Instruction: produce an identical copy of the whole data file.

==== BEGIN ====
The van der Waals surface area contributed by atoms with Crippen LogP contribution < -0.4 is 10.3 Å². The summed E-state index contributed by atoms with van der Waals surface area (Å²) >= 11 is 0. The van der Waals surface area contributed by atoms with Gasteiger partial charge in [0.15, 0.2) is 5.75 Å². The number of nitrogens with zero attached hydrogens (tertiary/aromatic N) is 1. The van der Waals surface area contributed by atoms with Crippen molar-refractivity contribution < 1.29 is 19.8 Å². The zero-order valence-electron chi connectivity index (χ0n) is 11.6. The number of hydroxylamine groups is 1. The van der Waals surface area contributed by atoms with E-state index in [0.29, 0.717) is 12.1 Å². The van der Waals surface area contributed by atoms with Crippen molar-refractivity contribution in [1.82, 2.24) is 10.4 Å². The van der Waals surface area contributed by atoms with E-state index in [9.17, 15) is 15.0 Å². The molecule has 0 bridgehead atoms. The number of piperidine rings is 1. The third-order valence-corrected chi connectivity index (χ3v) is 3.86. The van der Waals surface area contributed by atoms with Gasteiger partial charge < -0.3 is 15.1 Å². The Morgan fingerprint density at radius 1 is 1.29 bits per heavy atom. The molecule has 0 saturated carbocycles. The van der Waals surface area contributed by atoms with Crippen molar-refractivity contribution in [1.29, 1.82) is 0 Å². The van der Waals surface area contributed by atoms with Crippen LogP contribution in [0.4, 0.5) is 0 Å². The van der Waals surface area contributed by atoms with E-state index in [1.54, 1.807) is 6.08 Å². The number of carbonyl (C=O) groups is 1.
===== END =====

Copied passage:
The van der Waals surface area contributed by atoms with Crippen LogP contribution < -0.4 is 10.3 Å². The summed E-state index contributed by atoms with van der Waals surface area (Å²) >= 11 is 0. The van der Waals surface area contributed by atoms with Gasteiger partial charge in [0.15, 0.2) is 5.75 Å². The number of nitrogens with zero attached hydrogens (tertiary/aromatic N) is 1. The van der Waals surface area contributed by atoms with Crippen molar-refractivity contribution < 1.29 is 19.8 Å². The zero-order valence-electron chi connectivity index (χ0n) is 11.6. The number of hydroxylamine groups is 1. The van der Waals surface area contributed by atoms with E-state index in [0.29, 0.717) is 12.1 Å². The van der Waals surface area contributed by atoms with Crippen molar-refractivity contribution in [1.82, 2.24) is 10.4 Å². The van der Waals surface area contributed by atoms with E-state index in [9.17, 15) is 15.0 Å². The molecule has 0 bridgehead atoms. The number of piperidine rings is 1. The third-order valence-corrected chi connectivity index (χ3v) is 3.86. The van der Waals surface area contributed by atoms with Gasteiger partial charge < -0.3 is 15.1 Å². The Morgan fingerprint density at radius 1 is 1.29 bits per heavy atom. The molecule has 0 saturated carbocycles. The van der Waals surface area contributed by atoms with Crippen molar-refractivity contribution in [1.29, 1.82) is 0 Å². The van der Waals surface area contributed by atoms with Crippen LogP contribution in [0.4, 0.5) is 0 Å². The van der Waals surface area contributed by atoms with E-state index in [1.54, 1.807) is 6.08 Å². The number of carbonyl (C=O) groups is 1.